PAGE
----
Doctorate (Psy.D.) in Counseling Psychology
The Counseling Psychology Doctorate (Psy.D.) is designed to build on previous training in psychology and prepare professionals for a variety of work settings. Graduates typically pursue licensure for the practice of psychology and engage in a variety of clinical services including counseling, psychotherapy, assessment, supervision, administration, teaching and evaluation. Learn about our M.A. with Direct Admission to the Psy.D.
Here is our report. 2017 Student Admissions, Outcomes, and Other Data
In this program, you will:
Establish competence in the core foundational areas associated with scientific psychology and in the foundations of practice associated with the specialty of counseling psychology
Demonstrate competence in diagnosing or defining problems through assessment and implementing effective intervention strategies
Identify and understand individual and cultural differences
Exhibit ethical knowledge and decision-making
Be prepared for a career in counseling through our Psy.D. Practicum and Internship Experience
In 1973, the American Psychological Association (APA) endorsed the Psy.D. as an appropriate model degree for professional service providers. In October of 2000, the Psy.D. at the University of St. Thomas’ Graduate School of Professional Psychology was accredited by the Commission on Accreditation of the American Psychological Association. Questions related to the program's accredited status should be directed to the Commission on Accreditation
Office of Program Consultation and Accreditation
750 First St., N.E., Washington, DC 20002-4242.
- Doctorate (Psy.D.)
- Master of Arts (M.A.) with Direct Admission to the Psy.D
Our Minneapolis campus
Year I: 25
1 | Meet the basic requirements:
- A master's degree in counseling psychology, or its equivalent. The degree must have been awarded by a regionally accredited institution of higher education.
- Degrees may be considered equivalent if they include: 1) a counseling practicum and 2) courses in the following areas: statistics or quantitative research design, biological bases of behavior (e.g., Psychobiology, Psychophysiology), social psychology or group dynamics, psychological assessment or measurement theory, personality or counseling theory, development (i.e., career, family, or life span), psychopathology, counseling skills and techniques, counseling ethics.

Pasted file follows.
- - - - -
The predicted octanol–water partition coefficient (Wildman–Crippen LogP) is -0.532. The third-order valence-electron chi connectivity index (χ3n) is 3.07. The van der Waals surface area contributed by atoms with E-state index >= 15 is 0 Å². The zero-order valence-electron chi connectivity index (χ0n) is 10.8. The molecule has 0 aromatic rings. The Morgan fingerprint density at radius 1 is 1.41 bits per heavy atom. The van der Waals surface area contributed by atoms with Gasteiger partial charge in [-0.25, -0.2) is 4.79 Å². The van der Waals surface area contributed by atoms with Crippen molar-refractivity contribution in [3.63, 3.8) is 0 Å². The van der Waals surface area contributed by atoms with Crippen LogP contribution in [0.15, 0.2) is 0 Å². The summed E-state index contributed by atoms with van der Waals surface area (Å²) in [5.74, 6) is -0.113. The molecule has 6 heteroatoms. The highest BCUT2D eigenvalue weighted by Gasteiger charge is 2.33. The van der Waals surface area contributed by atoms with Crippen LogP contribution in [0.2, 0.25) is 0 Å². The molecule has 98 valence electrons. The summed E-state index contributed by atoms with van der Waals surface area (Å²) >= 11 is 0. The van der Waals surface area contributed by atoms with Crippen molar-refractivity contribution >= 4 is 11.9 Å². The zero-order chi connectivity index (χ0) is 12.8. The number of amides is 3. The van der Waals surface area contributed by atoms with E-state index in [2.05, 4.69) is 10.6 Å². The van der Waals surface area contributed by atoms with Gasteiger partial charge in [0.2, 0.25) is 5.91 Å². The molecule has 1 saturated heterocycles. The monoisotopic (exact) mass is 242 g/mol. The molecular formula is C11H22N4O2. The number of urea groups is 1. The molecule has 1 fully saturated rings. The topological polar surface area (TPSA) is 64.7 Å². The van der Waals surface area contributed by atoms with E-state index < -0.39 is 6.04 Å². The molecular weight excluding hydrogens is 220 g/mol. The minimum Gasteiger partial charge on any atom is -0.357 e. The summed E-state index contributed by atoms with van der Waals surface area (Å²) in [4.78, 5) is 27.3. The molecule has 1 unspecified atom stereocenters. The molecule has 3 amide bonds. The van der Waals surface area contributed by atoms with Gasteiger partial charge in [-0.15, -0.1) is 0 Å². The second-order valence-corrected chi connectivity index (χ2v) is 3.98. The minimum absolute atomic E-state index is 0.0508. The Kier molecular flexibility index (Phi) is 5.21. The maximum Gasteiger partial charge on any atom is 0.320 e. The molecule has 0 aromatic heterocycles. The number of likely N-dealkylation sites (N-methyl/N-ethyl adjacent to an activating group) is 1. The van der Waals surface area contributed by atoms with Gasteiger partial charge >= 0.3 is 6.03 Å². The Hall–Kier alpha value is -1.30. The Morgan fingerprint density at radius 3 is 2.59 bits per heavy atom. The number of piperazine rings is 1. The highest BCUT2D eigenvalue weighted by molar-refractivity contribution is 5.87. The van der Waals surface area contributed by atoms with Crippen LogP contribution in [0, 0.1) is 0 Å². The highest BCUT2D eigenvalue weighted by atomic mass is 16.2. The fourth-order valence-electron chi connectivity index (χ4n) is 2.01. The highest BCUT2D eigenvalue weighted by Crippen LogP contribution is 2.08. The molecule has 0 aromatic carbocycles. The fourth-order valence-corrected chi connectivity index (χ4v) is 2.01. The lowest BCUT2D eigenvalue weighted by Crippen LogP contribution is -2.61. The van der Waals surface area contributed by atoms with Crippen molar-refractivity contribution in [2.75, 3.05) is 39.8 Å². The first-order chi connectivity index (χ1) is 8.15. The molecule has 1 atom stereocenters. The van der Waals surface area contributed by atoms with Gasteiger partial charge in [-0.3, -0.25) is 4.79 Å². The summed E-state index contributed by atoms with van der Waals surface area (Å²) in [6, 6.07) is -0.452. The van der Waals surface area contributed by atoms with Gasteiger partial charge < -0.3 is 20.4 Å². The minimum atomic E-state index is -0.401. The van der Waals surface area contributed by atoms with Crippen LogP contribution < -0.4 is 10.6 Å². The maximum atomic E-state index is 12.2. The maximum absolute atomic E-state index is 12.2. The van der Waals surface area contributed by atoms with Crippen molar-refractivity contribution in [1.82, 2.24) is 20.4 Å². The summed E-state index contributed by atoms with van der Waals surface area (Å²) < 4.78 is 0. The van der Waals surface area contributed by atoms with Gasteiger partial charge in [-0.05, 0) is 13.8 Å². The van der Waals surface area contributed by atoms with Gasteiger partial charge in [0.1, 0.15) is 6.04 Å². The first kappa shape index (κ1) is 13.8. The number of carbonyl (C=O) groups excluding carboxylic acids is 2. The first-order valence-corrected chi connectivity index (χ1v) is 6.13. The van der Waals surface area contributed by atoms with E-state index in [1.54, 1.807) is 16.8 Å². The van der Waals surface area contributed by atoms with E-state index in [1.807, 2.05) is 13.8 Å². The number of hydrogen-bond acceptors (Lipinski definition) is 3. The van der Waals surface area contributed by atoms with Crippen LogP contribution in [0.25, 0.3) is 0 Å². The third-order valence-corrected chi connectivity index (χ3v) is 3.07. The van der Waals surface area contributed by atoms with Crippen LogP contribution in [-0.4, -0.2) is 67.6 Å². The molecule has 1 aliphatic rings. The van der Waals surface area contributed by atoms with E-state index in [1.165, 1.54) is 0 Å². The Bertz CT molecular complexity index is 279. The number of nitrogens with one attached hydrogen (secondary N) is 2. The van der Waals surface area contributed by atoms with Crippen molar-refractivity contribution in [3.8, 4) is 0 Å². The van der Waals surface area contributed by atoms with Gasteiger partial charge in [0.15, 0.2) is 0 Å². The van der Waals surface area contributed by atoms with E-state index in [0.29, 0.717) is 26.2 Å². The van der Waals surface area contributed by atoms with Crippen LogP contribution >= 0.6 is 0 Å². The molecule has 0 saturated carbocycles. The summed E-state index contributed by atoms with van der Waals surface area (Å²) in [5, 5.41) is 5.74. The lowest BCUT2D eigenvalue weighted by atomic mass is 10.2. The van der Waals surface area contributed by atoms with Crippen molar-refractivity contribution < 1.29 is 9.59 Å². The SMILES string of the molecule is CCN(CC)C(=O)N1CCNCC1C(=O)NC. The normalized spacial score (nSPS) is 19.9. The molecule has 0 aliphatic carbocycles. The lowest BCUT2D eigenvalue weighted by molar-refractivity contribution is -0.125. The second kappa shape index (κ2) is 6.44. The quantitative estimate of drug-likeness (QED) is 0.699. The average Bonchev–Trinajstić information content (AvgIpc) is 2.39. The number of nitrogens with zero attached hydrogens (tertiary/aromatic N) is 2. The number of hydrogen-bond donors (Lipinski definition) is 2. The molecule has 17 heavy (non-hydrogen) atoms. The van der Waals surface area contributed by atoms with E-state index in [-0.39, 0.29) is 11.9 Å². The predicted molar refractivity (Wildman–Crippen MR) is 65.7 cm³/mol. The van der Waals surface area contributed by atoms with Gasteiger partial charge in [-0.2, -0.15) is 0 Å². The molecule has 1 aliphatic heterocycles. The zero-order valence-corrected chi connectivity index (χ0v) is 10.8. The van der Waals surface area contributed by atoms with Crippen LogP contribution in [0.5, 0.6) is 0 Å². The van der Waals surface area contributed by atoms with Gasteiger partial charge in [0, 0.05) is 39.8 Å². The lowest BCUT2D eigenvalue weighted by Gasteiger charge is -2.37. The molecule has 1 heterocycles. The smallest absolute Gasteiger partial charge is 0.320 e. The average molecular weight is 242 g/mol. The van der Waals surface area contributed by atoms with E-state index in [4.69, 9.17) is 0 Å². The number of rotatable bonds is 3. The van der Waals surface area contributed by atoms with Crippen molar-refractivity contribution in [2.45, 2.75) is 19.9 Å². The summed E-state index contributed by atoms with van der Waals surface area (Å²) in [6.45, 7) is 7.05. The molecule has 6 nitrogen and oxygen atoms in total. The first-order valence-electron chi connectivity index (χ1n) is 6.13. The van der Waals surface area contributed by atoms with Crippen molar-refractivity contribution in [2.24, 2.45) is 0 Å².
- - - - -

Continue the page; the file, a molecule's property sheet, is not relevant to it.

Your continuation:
2 | Meet the supplementary requirements:
- Test of English as a Foreign Language (TOEFL) required for any candidate whose primary language is not English.
3 | Submit the following application materials:
- Completed application form.
- One official copy of all undergraduate and graduate transcripts.
- Two letters of recommendation addressing the candidate's suitability for the program.
- Graduate Record Exam (GRE) score (school code: R6110); department code: 2005. Test scores obtained within the previous 5 years will be accepted.
- Candidate's statement of purpose - part of the application form.
- Writing Sample - 2-3 pages of scholarly writing related to the field of psychology.
4 | Complete interview with Faculty upon selection as finalist
For the M.A. with Direct Admission to the Psy.D:
- Students in the Direct Admission program complete the same requirements for our M.A. degree but are guaranteed admission to our doctoral program, pending successful completion of program requirements. The M.A. with Direct Admission to the Psy.D has additional application requirements. If you are interested in this degree track, please contact us.
The Interprofessional Center offers psychological services to a diverse population of clients with mental health issues, while providing both practicum experiences and a pre-doctoral internship for graduate professional psychology students. At the IPC, students strive to meet the needs of underserved people while gaining valuable real-world experience. Our clients are low-income, uninsured or underinsured, individuals who often are unable to obtain psychological services if it were not for clinics like the IPC. Services provided to clients (all free of charge) can include: individual counseling, group counseling, couples/family counseling, DBT (both skills group and therapy), psychological testing and/or psycho-education. In addition, students may have the opportunity to periodically work on cases which are shared between Psychological Services and Social Work, Psychological Services and Law, or among all three of the disciplines at the IPC.
The University of St. Thomas, Graduate School of Professional Psychology (GSPP) Graduate Student Organization (GSO) is student-led organization founded with the purpose of enhancing the experiences and development of graduate psychology students within the University of St. Thomas. The GSPP GSO unites Masters and Doctoral-level graduate psychology students in the University of St. Thomas GSPP, for the purpose of professional and personal student development, the betterment of the department, and in their contributions to the field and community. The GSO strives to enhance the experiences and development of graduate psychology students within the University of St. Thomas through: representing and unifying GSPP graduate students at all levels, advancing their professional and personal interests, providing a forum for student discussion of psychology-relevant topics, and promoting graduate student participation in university and community affairs.